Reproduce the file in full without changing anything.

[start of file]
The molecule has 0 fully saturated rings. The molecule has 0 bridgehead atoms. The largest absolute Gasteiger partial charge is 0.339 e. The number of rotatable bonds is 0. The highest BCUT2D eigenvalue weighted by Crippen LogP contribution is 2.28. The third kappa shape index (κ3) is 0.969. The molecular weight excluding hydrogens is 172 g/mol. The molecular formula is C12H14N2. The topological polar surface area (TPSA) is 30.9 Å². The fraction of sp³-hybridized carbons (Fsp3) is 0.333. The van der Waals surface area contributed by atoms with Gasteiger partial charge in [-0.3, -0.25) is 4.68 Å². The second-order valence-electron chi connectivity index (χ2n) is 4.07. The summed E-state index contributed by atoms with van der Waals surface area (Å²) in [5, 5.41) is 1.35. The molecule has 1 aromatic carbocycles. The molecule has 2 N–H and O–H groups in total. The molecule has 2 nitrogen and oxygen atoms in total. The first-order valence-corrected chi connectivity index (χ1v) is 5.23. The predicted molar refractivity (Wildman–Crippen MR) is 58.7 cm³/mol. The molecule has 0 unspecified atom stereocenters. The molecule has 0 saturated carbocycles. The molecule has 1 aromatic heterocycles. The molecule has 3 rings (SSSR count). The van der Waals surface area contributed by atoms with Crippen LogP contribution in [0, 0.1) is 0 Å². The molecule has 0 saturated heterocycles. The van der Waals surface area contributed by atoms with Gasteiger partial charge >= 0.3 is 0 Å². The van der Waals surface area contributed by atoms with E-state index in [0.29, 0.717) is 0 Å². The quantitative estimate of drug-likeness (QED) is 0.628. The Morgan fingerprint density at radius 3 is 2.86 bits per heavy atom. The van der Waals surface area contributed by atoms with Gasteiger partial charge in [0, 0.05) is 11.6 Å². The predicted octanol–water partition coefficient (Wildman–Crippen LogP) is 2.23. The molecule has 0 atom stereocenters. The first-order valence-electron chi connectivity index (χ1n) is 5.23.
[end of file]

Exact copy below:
The molecule has 0 fully saturated rings. The molecule has 0 bridgehead atoms. The largest absolute Gasteiger partial charge is 0.339 e. The number of rotatable bonds is 0. The highest BCUT2D eigenvalue weighted by Crippen LogP contribution is 2.28. The third kappa shape index (κ3) is 0.969. The molecular weight excluding hydrogens is 172 g/mol. The molecular formula is C12H14N2. The topological polar surface area (TPSA) is 30.9 Å². The fraction of sp³-hybridized carbons (Fsp3) is 0.333. The van der Waals surface area contributed by atoms with Gasteiger partial charge in [-0.3, -0.25) is 4.68 Å². The second-order valence-electron chi connectivity index (χ2n) is 4.07. The summed E-state index contributed by atoms with van der Waals surface area (Å²) in [5, 5.41) is 1.35. The molecule has 1 aromatic carbocycles. The molecule has 2 N–H and O–H groups in total. The molecule has 2 nitrogen and oxygen atoms in total. The first-order valence-corrected chi connectivity index (χ1v) is 5.23. The predicted molar refractivity (Wildman–Crippen MR) is 58.7 cm³/mol. The molecule has 0 unspecified atom stereocenters. The molecule has 0 saturated carbocycles. The molecule has 1 aromatic heterocycles. The molecule has 3 rings (SSSR count). The van der Waals surface area contributed by atoms with Crippen LogP contribution in [0, 0.1) is 0 Å². The molecule has 0 saturated heterocycles. The van der Waals surface area contributed by atoms with Gasteiger partial charge >= 0.3 is 0 Å². The van der Waals surface area contributed by atoms with E-state index in [0.29, 0.717) is 0 Å². The quantitative estimate of drug-likeness (QED) is 0.628. The Morgan fingerprint density at radius 3 is 2.86 bits per heavy atom. The van der Waals surface area contributed by atoms with Gasteiger partial charge in [0, 0.05) is 11.6 Å². The predicted octanol–water partition coefficient (Wildman–Crippen LogP) is 2.23. The molecule has 0 atom stereocenters. The first-order valence-electron chi connectivity index (χ1n) is 5.23.